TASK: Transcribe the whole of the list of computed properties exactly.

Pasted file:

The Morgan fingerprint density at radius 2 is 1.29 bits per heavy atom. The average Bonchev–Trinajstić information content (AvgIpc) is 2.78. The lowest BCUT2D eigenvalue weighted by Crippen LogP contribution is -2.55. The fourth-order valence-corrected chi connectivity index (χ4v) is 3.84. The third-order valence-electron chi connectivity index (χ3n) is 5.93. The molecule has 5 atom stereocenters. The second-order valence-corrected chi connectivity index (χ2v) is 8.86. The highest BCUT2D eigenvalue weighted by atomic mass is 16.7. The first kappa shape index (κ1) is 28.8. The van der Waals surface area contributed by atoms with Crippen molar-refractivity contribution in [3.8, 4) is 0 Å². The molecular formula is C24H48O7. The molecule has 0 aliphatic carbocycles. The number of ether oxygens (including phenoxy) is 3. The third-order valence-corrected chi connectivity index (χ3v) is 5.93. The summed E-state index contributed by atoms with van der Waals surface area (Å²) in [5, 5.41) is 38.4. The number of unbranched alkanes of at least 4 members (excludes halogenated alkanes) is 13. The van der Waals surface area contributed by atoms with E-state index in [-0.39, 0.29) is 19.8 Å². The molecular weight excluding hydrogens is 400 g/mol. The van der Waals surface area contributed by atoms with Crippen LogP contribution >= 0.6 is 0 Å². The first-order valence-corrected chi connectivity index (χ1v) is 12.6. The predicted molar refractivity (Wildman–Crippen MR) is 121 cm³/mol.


The Morgan fingerprint density at radius 2 is 1.29 bits per heavy atom. The average Bonchev–Trinajstić information content (AvgIpc) is 2.78. The lowest BCUT2D eigenvalue weighted by Crippen LogP contribution is -2.55. The fourth-order valence-corrected chi connectivity index (χ4v) is 3.84. The third-order valence-electron chi connectivity index (χ3n) is 5.93. The molecule has 5 atom stereocenters. The second-order valence-corrected chi connectivity index (χ2v) is 8.86. The highest BCUT2D eigenvalue weighted by atomic mass is 16.7. The first kappa shape index (κ1) is 28.8. The van der Waals surface area contributed by atoms with Crippen molar-refractivity contribution in [3.8, 4) is 0 Å². The molecular formula is C24H48O7. The molecule has 0 aliphatic carbocycles. The number of ether oxygens (including phenoxy) is 3. The third-order valence-corrected chi connectivity index (χ3v) is 5.93. The summed E-state index contributed by atoms with van der Waals surface area (Å²) in [5, 5.41) is 38.4. The number of unbranched alkanes of at least 4 members (excludes halogenated alkanes) is 13. The van der Waals surface area contributed by atoms with E-state index in [-0.39, 0.29) is 19.8 Å². The molecular weight excluding hydrogens is 400 g/mol. The van der Waals surface area contributed by atoms with Crippen LogP contribution >= 0.6 is 0 Å². The first-order valence-corrected chi connectivity index (χ1v) is 12.6. The predicted molar refractivity (Wildman–Crippen MR) is 121 cm³/mol.